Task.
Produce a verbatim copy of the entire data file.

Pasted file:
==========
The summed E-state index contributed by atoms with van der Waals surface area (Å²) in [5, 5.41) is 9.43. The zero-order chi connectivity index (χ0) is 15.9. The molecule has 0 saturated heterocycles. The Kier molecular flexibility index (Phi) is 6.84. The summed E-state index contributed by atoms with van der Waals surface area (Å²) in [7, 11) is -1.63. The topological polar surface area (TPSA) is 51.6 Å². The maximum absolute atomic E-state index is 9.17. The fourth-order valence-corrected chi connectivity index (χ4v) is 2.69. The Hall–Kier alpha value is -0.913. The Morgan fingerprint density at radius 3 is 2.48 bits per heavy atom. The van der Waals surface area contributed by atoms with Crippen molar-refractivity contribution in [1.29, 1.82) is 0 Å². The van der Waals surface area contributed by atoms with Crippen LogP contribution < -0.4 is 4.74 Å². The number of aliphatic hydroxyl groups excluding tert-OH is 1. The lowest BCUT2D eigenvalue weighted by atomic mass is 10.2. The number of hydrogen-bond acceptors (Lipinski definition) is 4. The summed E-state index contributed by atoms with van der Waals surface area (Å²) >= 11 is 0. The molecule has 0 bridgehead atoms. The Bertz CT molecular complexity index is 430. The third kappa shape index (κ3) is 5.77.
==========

The summed E-state index contributed by atoms with van der Waals surface area (Å²) in [5, 5.41) is 9.43. The zero-order chi connectivity index (χ0) is 15.9. The molecule has 0 saturated heterocycles. The Kier molecular flexibility index (Phi) is 6.84. The summed E-state index contributed by atoms with van der Waals surface area (Å²) in [7, 11) is -1.63. The topological polar surface area (TPSA) is 51.6 Å². The maximum absolute atomic E-state index is 9.17. The fourth-order valence-corrected chi connectivity index (χ4v) is 2.69. The Hall–Kier alpha value is -0.913. The Morgan fingerprint density at radius 3 is 2.48 bits per heavy atom. The van der Waals surface area contributed by atoms with Crippen molar-refractivity contribution in [1.29, 1.82) is 0 Å². The van der Waals surface area contributed by atoms with Crippen LogP contribution < -0.4 is 4.74 Å². The number of aliphatic hydroxyl groups excluding tert-OH is 1. The lowest BCUT2D eigenvalue weighted by atomic mass is 10.2. The number of hydrogen-bond acceptors (Lipinski definition) is 4. The summed E-state index contributed by atoms with van der Waals surface area (Å²) >= 11 is 0. The molecule has 0 bridgehead atoms. The Bertz CT molecular complexity index is 430. The third kappa shape index (κ3) is 5.77.